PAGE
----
Among all voters, there has been a significant swing since 2008 when Democrats took their new majority won in 2006 to an even higher level. But when you home in on those people in this survey who are most likely to vote, the numbers are devastating. The NBC/WSJ survey, when combined with a previously released NPR study of likely voters in 70 competitive House districts by Democratic pollster Stan Greenberg and Republican Glen Bolger, point to an outcome for Democrats that is as serious as a heart attack. Make no mistake about it: There is a wave out there, and for Democrats, the House is, at best, teetering on the edge.
Anyway you slice it, the numbers are bad news for Democrats. Cook points out that Democratic voters are less enthusiastic about voting, and the generic ballot has swung in the Republican direction. This dire warning from Cook will send Washington Democrats into a further panic, which will probably result in them doing even more things that will crush enthusiasm among their base. They’ll ramp up their misguided faux deficit fear-mongering while millions struggle without a lifeline in the recession.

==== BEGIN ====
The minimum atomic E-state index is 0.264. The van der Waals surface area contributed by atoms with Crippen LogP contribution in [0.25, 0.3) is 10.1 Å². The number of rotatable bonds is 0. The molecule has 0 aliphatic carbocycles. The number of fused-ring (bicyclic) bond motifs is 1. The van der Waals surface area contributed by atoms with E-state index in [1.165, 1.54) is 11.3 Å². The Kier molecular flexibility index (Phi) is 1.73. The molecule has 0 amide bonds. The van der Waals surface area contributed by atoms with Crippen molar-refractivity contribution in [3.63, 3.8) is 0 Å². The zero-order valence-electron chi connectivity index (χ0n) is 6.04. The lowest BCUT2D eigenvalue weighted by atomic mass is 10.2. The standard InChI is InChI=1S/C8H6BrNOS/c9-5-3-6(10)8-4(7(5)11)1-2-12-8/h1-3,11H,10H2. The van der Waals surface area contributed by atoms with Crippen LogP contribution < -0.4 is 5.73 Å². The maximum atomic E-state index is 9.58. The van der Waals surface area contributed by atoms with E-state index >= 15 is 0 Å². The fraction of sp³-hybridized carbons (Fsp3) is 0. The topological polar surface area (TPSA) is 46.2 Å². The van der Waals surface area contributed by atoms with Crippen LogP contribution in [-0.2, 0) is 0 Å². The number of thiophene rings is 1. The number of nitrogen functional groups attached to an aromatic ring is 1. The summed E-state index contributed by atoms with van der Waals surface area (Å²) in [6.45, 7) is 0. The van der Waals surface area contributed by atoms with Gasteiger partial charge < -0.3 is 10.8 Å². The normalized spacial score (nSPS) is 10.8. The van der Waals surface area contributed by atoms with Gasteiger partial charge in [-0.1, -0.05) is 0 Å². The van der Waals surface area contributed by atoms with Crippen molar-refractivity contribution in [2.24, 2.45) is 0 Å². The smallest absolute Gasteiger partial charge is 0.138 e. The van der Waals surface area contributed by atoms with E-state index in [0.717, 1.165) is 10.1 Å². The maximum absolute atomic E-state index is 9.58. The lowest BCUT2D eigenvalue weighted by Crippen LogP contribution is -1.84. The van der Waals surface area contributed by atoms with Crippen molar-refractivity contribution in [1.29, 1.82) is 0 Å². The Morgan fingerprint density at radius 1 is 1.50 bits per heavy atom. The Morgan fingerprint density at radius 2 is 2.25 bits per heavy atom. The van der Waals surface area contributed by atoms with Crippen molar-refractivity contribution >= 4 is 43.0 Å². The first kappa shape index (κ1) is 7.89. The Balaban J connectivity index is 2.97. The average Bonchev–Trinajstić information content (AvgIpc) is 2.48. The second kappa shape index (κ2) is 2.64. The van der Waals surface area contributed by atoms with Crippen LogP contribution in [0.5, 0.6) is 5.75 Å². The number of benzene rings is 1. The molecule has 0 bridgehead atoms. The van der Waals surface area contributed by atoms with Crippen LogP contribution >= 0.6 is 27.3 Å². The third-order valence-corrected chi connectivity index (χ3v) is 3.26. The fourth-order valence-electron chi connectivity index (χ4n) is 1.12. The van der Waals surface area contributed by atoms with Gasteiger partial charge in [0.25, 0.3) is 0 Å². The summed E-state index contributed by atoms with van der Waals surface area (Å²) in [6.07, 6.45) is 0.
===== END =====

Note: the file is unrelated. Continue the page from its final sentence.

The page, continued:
I want to make a small point about the generic ballot. Democrats currently hold an unusually large majority in the House. In 2008, Democrats won about 53 percent of all votes cast for Congress. To keep all their House seats, Democrats don't need to win just the majority of votes cast for Congress but need to receive a similarly big majority of them. Even if Democratic candidates manage to get a majority of votes for Congress in November, if it’s only a small majority, say 50.5 percent, the result will be a large loss of seats.
This November, especially because of how districts are gerrymandered, Republicans could win what is declared an overwhelming victory, a net gain of 30 or more seats, even though Democrats receive more total votes for Congress than Republicans.